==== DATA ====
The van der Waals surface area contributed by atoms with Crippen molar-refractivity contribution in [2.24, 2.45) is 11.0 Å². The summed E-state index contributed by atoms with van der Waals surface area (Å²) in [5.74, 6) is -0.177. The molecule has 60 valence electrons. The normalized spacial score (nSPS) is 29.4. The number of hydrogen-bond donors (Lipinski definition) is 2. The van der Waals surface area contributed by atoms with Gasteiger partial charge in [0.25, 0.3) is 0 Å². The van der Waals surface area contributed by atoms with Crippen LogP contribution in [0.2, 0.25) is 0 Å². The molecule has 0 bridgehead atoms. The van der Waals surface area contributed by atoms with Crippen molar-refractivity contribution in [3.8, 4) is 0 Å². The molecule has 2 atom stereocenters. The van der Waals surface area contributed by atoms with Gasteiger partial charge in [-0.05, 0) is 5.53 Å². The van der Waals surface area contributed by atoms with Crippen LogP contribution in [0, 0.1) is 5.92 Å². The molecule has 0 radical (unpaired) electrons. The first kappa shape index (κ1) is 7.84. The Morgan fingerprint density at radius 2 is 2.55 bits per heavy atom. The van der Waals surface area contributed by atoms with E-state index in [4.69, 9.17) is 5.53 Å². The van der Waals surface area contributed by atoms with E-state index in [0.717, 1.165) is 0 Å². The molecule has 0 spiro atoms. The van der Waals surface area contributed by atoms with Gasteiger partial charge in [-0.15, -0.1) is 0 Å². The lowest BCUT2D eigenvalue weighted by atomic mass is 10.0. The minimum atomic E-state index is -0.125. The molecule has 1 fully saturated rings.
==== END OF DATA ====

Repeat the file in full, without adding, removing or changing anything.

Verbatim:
The van der Waals surface area contributed by atoms with Crippen molar-refractivity contribution in [2.24, 2.45) is 11.0 Å². The summed E-state index contributed by atoms with van der Waals surface area (Å²) in [5.74, 6) is -0.177. The molecule has 60 valence electrons. The normalized spacial score (nSPS) is 29.4. The number of hydrogen-bond donors (Lipinski definition) is 2. The van der Waals surface area contributed by atoms with Gasteiger partial charge in [0.25, 0.3) is 0 Å². The van der Waals surface area contributed by atoms with Crippen LogP contribution in [0.2, 0.25) is 0 Å². The molecule has 0 bridgehead atoms. The van der Waals surface area contributed by atoms with Crippen molar-refractivity contribution in [3.8, 4) is 0 Å². The molecule has 2 atom stereocenters. The van der Waals surface area contributed by atoms with Gasteiger partial charge in [-0.05, 0) is 5.53 Å². The van der Waals surface area contributed by atoms with Crippen LogP contribution in [0, 0.1) is 5.92 Å². The molecule has 0 radical (unpaired) electrons. The first kappa shape index (κ1) is 7.84. The Morgan fingerprint density at radius 2 is 2.55 bits per heavy atom. The van der Waals surface area contributed by atoms with E-state index in [4.69, 9.17) is 5.53 Å². The van der Waals surface area contributed by atoms with E-state index in [0.717, 1.165) is 0 Å². The molecule has 0 spiro atoms. The van der Waals surface area contributed by atoms with Gasteiger partial charge in [-0.15, -0.1) is 0 Å². The lowest BCUT2D eigenvalue weighted by atomic mass is 10.0. The minimum atomic E-state index is -0.125. The molecule has 1 fully saturated rings.